The Iron-Clad Oath
(Column 4)
Summary: The article asserts that delegates attending Virginia's state convention will not have to take the iron-clad oath because members of the Convention are not included among the various classes of citizens required to do so.
Origin of Article: Richmond Dispatch

-Page 03-

Local Items
(Column 1)
Summary: Notes that several prominent local men delivered addresses last Saturday night concerning the present political situation.
(Names in announcement: F. S. Tukey, Capt. James Bumgardner, E. L. Houff, A. T. Maupin)
Local Items
(Column 1)
Summary: Relates that Henry C. Kindig and A. J. Polmer purchased Peek's Mill, located on Christian's Creek, and have begun to make improvements on the structure and machinery. The mill will operate under the supervision of D. J. Hyden.
(Names in announcement: Henry C. Kindig, A. J. Polmer, D. J. Hyden)
Local Items
(Column 1)
Summary: With registration in the county complete, the final tally for Augusta is 3,484 whites registered to vote and 1,206 blacks.
Local Items
(Column 1)
Summary: Reports that Dr. McFarlan, of Dayton, and Felix T. Sheets, of Mossy Creek Paper Mills, were both injured after they were thrown from the wagon they were riding in. Apparently the accident occurred when the horses took fright and ran off.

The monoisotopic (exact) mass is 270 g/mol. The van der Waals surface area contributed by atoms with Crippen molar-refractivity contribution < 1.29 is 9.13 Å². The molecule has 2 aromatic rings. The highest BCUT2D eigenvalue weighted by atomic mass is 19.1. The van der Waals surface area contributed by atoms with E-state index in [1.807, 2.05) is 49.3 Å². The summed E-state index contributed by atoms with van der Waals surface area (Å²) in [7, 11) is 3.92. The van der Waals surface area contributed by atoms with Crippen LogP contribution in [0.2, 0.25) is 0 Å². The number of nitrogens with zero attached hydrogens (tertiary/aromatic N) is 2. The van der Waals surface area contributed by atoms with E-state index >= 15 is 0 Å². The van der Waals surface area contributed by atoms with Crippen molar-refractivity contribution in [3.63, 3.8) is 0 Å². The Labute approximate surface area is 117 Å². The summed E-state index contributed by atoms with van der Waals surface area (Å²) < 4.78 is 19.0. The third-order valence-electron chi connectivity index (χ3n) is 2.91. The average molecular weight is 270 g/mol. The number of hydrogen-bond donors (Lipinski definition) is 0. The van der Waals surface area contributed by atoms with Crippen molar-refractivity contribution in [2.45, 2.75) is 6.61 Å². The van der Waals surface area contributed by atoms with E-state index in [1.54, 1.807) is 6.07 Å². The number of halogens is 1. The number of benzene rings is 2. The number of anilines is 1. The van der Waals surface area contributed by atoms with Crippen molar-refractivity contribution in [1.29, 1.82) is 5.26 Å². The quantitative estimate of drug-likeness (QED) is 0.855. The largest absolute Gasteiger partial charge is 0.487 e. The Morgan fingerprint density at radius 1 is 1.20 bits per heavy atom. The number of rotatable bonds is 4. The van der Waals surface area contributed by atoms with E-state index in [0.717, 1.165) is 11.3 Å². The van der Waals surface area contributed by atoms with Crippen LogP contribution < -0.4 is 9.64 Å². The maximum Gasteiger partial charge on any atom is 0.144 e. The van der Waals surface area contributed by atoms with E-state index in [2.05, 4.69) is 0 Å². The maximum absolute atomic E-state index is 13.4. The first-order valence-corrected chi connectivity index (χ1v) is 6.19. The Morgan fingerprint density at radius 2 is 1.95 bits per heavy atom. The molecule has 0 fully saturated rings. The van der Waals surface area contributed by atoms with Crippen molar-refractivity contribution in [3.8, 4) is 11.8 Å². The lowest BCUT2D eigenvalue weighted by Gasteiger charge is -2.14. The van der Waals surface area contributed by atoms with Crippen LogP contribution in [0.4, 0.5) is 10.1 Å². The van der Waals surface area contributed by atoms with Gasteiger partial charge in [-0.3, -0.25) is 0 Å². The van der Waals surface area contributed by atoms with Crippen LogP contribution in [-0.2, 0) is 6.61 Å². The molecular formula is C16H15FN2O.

(Names in announcement: Dr. McFarlan, Felix T. Sheets)
Origin of Article: Register
Local Items
(Column 1)
Summary: Notes the passing of William Carroll, son of Jacob Carroll, who died in San Francisco on June 12. William was a native of Staunton, but moved to California 15 or 18 years ago. He was 40 years old.
(Names in announcement: William Carroll, Jacob Carroll)
Local Items
(Column 1)
Summary: Reports that "Delia Lewis and Nancy Robinson (colored)" were arrested on Sunday morning for using "abusive language and fighting on the street." The women were brought before the mayor and bound over for $50 each. Unable to provide the security, they were sent to jail.
(Names in announcement: Delia Lewis, Nancy Robinson)
Local Items--Registration
(Column 1)
Summary: Includes the final registration for several other counties in the area around Staunton: Frederick (1,931 whites, 501 blacks); Rockingham (2,851 whites, 424 blacks); Botetourt (1,376 whites, 632 blacks); Craig ( 411 whites, 45 blacks); and Clarke (765 whites, 371 blacks).
Local Items
(Column 1)
Summary: Dr. B. B. Donaghue purchased the home residence and lots belonging to the estate of William Kinney, dec'd, for $12,300.
(Names in announcement: Dr. B. B. Donaghue, William Kinney)
Local Items
(Column 2)
Summary: Announces that, during the its last term, the County Court of Rockingham decided it was "'inexpedient and improper to allow any claims for provisions furnished during the war.'"
Origin of Article: Rockingham Register
(Column 2)
Summary: On July 17 John R. Taylor, of Winchester, and Zeddie A. Achord were married by Rev. J. L. Miller.
(Names in announcement: John R. Taylor, Zeddie A. Achord, Rev. J. L. Miller)

-Page 04-